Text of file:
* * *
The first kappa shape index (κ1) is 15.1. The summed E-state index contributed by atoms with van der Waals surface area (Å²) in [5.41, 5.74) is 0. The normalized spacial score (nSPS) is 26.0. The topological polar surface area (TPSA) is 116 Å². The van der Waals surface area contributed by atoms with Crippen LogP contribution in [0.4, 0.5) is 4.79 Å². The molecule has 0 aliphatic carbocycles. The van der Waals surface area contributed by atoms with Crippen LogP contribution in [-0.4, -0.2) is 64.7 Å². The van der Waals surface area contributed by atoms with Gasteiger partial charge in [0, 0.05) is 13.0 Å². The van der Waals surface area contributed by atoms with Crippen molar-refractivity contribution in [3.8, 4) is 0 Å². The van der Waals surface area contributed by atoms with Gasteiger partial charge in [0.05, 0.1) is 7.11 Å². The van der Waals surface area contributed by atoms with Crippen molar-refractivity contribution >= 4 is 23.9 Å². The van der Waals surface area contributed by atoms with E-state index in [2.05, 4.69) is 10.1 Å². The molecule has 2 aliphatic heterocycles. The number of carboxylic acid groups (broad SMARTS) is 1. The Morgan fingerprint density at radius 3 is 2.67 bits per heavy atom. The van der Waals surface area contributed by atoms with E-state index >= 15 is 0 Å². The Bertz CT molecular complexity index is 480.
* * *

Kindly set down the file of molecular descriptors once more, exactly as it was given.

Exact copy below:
The first kappa shape index (κ1) is 15.1. The summed E-state index contributed by atoms with van der Waals surface area (Å²) in [5.41, 5.74) is 0. The normalized spacial score (nSPS) is 26.0. The topological polar surface area (TPSA) is 116 Å². The van der Waals surface area contributed by atoms with Crippen LogP contribution in [0.4, 0.5) is 4.79 Å². The molecule has 0 aliphatic carbocycles. The van der Waals surface area contributed by atoms with Crippen LogP contribution in [-0.4, -0.2) is 64.7 Å². The van der Waals surface area contributed by atoms with Gasteiger partial charge in [0, 0.05) is 13.0 Å². The van der Waals surface area contributed by atoms with Crippen molar-refractivity contribution in [3.8, 4) is 0 Å². The van der Waals surface area contributed by atoms with Gasteiger partial charge in [0.05, 0.1) is 7.11 Å². The van der Waals surface area contributed by atoms with Crippen molar-refractivity contribution >= 4 is 23.9 Å². The van der Waals surface area contributed by atoms with E-state index in [2.05, 4.69) is 10.1 Å². The molecule has 2 aliphatic heterocycles. The number of carboxylic acid groups (broad SMARTS) is 1. The Morgan fingerprint density at radius 3 is 2.67 bits per heavy atom. The van der Waals surface area contributed by atoms with E-state index >= 15 is 0 Å². The Bertz CT molecular complexity index is 480.